SADD Students Promote Safe Driving with SmartDrive Assembly
March 11, 2019
Several days ago, a classmate burst into class, complaining how wrecked her car was—she’d just gotten into an accident because a car had cut in front of her without using their signal. Another classmate piped up. “That’s called an aggressive driver,” she said. She always thinks about that when she drives now, thanks to the SmartDrive assembly the entire student body attended on Feb. 27.
The SmartDrive assembly was sponsored by the Students Against Destructive Driving club, more commonly known as SADD. SADD’s members share a common goal: decrease (or even eliminate) unsafe driving among Padua students. While your mind may jump to drunk driving, their focus extends far beyond that.
Fallon Grace, a junior who has been a member of SADD all through her time at Padua, explains that it was something as small as a seatbelt that got her to join the club freshman year.
“I remember I was driving somewhere with a friend, and she decided not to wear her seatbelt,” she said. “And I sort of freaked out, it hit me that she could so easily die doing that. I started thinking about the lack of awareness a lot of kids have for their safety.”
Grace was one of the SADD members involved in organizing the SmartDrive assembly, and introduced the speaker onstage.
“I think it’s important because… the speaker will always share some scary statistics, which can wake people up a lot more than if a teacher or someone just tells them to drive safely,” Grace said. “It’s very common for teens to get overconfident and drive unsafely.”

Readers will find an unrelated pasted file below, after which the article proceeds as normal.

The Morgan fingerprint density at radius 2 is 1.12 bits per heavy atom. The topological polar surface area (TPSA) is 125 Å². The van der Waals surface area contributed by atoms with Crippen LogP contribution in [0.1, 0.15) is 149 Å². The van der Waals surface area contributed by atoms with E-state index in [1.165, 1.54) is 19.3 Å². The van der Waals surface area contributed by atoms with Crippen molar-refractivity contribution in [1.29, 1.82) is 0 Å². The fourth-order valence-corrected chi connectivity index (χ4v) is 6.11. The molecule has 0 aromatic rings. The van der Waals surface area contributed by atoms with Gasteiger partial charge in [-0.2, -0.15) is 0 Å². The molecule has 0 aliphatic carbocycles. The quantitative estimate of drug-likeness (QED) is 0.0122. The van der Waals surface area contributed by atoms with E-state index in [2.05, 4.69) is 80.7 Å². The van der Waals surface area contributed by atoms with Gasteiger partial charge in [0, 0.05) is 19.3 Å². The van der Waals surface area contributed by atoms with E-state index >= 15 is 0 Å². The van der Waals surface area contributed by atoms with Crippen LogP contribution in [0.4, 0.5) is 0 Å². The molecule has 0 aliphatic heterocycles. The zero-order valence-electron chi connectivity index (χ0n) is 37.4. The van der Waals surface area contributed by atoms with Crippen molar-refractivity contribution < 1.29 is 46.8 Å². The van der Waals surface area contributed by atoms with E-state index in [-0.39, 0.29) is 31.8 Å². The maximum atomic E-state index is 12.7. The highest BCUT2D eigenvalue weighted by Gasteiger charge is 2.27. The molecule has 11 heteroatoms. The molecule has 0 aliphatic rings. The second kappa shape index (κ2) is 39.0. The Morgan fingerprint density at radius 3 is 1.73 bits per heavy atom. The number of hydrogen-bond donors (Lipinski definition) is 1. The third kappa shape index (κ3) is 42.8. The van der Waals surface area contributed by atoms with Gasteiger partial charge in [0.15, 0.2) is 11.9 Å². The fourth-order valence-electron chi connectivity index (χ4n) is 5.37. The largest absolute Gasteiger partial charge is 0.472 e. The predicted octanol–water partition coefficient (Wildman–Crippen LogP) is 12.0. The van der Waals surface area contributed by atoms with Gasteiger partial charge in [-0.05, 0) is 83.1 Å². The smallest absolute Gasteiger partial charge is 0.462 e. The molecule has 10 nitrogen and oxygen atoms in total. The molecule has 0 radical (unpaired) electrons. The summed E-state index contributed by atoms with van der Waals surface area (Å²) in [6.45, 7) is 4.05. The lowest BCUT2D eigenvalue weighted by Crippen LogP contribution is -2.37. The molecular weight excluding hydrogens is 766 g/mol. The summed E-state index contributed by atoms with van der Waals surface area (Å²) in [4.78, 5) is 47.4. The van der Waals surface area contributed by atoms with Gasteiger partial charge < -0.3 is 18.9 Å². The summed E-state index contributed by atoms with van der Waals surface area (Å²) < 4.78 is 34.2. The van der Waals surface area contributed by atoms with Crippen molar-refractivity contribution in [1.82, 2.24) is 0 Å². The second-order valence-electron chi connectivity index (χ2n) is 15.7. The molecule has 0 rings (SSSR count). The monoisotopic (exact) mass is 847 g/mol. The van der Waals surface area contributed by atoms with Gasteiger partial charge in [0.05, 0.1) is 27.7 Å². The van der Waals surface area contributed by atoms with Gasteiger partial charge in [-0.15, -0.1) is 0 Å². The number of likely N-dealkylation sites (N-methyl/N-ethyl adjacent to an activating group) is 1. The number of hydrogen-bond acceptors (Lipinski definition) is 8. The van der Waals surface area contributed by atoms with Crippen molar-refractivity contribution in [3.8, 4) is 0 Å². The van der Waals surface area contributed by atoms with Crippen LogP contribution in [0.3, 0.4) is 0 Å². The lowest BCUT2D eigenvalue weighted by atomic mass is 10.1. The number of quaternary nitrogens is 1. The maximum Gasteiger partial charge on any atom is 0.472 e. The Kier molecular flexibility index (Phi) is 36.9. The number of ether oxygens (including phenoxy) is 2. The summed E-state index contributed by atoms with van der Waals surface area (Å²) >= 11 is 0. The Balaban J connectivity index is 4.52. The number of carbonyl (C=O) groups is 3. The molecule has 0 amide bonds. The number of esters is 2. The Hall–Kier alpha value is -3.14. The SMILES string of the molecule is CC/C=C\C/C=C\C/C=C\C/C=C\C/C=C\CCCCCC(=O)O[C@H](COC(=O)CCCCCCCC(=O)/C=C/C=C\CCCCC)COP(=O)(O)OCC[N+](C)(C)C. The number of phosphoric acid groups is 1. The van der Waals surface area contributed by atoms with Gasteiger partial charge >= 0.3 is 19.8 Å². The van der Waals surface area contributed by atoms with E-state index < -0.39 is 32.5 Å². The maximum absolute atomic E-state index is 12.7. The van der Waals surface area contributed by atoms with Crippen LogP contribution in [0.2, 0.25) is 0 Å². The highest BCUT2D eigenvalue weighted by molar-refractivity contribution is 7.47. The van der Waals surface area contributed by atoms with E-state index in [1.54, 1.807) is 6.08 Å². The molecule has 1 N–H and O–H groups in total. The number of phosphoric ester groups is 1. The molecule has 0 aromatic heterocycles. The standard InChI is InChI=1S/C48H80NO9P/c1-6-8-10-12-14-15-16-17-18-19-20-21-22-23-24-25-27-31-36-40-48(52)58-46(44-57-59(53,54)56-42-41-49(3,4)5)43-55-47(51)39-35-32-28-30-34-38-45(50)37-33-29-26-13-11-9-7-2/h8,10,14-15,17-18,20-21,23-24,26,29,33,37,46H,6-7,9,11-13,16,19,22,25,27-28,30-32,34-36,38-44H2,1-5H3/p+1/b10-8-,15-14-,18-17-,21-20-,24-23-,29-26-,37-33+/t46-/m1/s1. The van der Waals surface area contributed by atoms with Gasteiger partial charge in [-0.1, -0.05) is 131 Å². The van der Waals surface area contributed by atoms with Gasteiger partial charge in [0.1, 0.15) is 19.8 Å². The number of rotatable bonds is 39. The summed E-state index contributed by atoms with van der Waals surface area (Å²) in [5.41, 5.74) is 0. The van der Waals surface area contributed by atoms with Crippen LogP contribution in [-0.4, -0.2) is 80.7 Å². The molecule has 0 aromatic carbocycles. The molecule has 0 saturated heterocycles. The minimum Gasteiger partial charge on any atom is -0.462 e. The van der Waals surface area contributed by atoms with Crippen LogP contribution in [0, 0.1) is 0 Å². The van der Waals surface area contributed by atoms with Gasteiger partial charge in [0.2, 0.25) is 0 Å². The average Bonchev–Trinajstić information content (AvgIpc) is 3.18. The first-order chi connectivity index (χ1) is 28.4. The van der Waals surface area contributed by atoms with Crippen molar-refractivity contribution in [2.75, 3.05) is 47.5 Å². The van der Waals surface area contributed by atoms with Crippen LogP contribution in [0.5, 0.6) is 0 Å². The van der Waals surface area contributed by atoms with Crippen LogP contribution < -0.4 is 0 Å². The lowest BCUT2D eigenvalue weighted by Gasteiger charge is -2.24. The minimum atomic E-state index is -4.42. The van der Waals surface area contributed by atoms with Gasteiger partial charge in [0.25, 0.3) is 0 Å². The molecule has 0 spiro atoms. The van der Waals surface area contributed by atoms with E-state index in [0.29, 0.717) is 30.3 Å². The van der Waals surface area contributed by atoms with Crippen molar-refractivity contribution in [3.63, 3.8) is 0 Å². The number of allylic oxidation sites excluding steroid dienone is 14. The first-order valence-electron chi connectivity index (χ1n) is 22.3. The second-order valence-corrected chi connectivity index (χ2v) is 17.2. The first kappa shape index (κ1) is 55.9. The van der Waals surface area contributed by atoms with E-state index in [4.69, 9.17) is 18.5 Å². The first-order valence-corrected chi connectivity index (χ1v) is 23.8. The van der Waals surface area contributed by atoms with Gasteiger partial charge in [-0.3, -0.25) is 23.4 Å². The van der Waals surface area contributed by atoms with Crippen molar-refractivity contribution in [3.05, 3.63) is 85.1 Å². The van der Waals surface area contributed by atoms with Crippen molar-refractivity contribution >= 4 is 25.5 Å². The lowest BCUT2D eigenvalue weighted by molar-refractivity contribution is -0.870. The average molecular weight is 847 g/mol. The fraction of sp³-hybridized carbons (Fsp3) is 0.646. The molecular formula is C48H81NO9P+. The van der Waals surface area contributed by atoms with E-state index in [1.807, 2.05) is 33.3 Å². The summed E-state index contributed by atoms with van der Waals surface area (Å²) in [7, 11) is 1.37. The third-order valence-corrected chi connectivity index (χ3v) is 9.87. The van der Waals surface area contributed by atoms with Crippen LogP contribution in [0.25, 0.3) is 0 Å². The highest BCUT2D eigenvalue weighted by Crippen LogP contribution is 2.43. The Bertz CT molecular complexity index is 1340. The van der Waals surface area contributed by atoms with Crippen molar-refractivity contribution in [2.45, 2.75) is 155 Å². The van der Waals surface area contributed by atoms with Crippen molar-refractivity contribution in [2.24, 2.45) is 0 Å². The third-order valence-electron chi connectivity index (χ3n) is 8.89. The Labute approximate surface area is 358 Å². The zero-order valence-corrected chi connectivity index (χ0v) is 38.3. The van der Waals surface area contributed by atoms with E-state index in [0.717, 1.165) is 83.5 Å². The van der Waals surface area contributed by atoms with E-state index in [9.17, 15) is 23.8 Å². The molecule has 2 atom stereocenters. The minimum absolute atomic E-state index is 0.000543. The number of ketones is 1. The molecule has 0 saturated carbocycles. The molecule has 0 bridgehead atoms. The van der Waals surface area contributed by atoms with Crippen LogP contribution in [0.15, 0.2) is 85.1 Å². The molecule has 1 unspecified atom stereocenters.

In order to fund this “key step” of safe driving education, SADD sells candy grams during the Christmas and Valentine’s Day seasons.
“It’s kind of fun, actually,” said Grace. “Plus, we raise so much money that we can fund more than just the SmartDrive assembly.”
Molly Grant, a freshman, also helped introduce the SmartDrive speaker, and participated in the selling of candy grams.
“I joined SADD to help be a part of promoting safe driving in a fun way,” she said. “Selling candy grams and stuff is great, but what’s important is what we’re funding… with one wrong move, they [students] could potentially change their lives or the lives of someone else forever.”
More personally, she hopes that the lessons students learn from SADD and the SmartDrive assembly could help keep people like her little sister safe.
“When my younger sister gets into the car with an older student, I want to make sure she’s in no harm,” Grant said. “I want her to always come home safe.”
She hopes the assembly she was involved in organizing will help achieve her goal. Although students will not remember all that was said during that assembly, perhaps enough will retain the information that will keep them safe on the road. Just like the student who always notices aggressive drivers, junior Madalyn Lambe now thinks more about the possible consequences of her driving.
“I learned that drowsy driving is just as dangerous as drunk driving, which seems kind of crazy considering that they do so much to prevent drunk driving,” she said. “And even crazier when I think about how often I drive to school tired, or come home late from an event when I should probably already be in bed.”
Grace is encouraged by this feedback. “By teaching these tips, I think we really can decrease the amount of unsafe driving in Delaware,” she said. “Who knows? Maybe we’ve saved some lives!”